She always had hair ties around, for convenience, even though she wore her hair down more often than not. When the two of you were in the early relationship Honeymoon Period, she had asked you one night before dinner if she should wear it up or down, and you said you liked it down.

“Here,” she said, presenting you with the hair tie. “I guess I don’t need this right now.”

And you wore it on your wrist for more than a year, until you took it off one day for a job interview and lost it. You never asked her for another, because she never noticed it was missing.

You put the hair tie back on the nightstand and turned the fan up to high. Because spring was here and you thought the louder the ambient noise in your room, the quieter your own thoughts would be in the early morning hours when you finally shut the music off to try and sleep.


Late in May a friend got married. You’d been preparing for this day, because you knew she was slated to be a bridesmaid. Your nights were filled with grand romantic gestures you could execute to win her back, to convince her she should be with you and not him, whoever he was, if she was still seeing him.

She was. And he was with her.

You realized you had not prepared enough.

You avoided her before the ceremony, wondering what it would be like if you spoke to each other. And when, after the bridesmaid/groomsmen dance, you saw her approaching you, smiling. You decided you weren’t ready for all that, and retreated to the bathroom, where you sat in a stall for a long time.

You took a piss and flushed the toilet. The seamless flush at the handle’s behest made your lip tremble. Everything here was working. Everything where you’d come from was broken.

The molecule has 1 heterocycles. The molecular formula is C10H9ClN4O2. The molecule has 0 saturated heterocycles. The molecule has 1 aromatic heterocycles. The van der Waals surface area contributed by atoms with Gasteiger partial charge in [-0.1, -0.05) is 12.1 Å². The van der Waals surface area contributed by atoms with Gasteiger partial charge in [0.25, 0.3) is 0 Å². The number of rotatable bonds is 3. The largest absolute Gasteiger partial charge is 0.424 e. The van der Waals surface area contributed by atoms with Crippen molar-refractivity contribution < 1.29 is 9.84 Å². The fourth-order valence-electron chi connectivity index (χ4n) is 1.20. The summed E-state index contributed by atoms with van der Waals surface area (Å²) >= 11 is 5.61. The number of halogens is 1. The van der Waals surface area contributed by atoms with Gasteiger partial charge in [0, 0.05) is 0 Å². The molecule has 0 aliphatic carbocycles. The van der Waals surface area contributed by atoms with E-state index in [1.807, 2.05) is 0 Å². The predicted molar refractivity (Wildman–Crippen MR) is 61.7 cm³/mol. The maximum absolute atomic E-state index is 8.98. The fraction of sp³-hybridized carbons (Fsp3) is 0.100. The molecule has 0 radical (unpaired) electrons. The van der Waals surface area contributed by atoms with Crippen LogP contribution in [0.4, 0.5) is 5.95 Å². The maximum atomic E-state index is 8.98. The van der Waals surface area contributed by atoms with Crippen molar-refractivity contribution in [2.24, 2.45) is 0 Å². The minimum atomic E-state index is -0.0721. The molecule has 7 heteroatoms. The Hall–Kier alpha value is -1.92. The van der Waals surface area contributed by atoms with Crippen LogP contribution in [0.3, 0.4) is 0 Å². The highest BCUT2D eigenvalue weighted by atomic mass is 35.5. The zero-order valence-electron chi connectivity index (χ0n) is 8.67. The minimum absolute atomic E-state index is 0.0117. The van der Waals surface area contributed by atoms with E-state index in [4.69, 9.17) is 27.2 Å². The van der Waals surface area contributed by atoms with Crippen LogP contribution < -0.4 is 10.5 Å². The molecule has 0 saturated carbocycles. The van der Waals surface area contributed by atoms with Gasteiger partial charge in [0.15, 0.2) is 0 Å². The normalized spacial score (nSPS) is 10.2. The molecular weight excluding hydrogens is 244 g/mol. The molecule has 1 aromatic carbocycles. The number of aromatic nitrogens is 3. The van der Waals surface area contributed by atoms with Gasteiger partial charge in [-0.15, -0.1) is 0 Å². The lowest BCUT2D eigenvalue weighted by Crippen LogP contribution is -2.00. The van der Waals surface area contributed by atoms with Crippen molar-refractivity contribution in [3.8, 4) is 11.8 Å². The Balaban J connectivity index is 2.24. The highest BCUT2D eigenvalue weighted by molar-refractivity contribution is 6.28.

Then you went home.

You went home to fix that fucking toilet.


The rusted chain was still attached to the trip lever. All you needed to do was connect it with its missing half, and it would work again.

So you snagged that black hair tie, pulled it until it broke, and used it to tie the chain back together.

You’d brought the T-shirt in with you, on the accurate assumption you’d slosh some water around in the midst of your home improvement project. You wiped the toilet water up with it, and, as you were about to take it to the kitchen wastebasket, you noticed a tiny hole near the radiator where a pipe jutted out of the floor. You also noticed some mouse shit, which you wiped up with the shirt.

After rinsing the pellets off the shirt, you stuffed it as far as you could into the hole.

The euphoria you felt when the water began swirling as you pulled the trip lever cannot be understated.

When shit’s not going well, it’s the little things that can help bring you back together.

In your excitement, you decided you’d open the mirror cabinet and get rid of that toothbrush, since it was the only thing she’d left that served no practical purpose in your life anymore.

But instead you rubbed the bristles on your taint and testicles, and put it back where it was.

Just in case.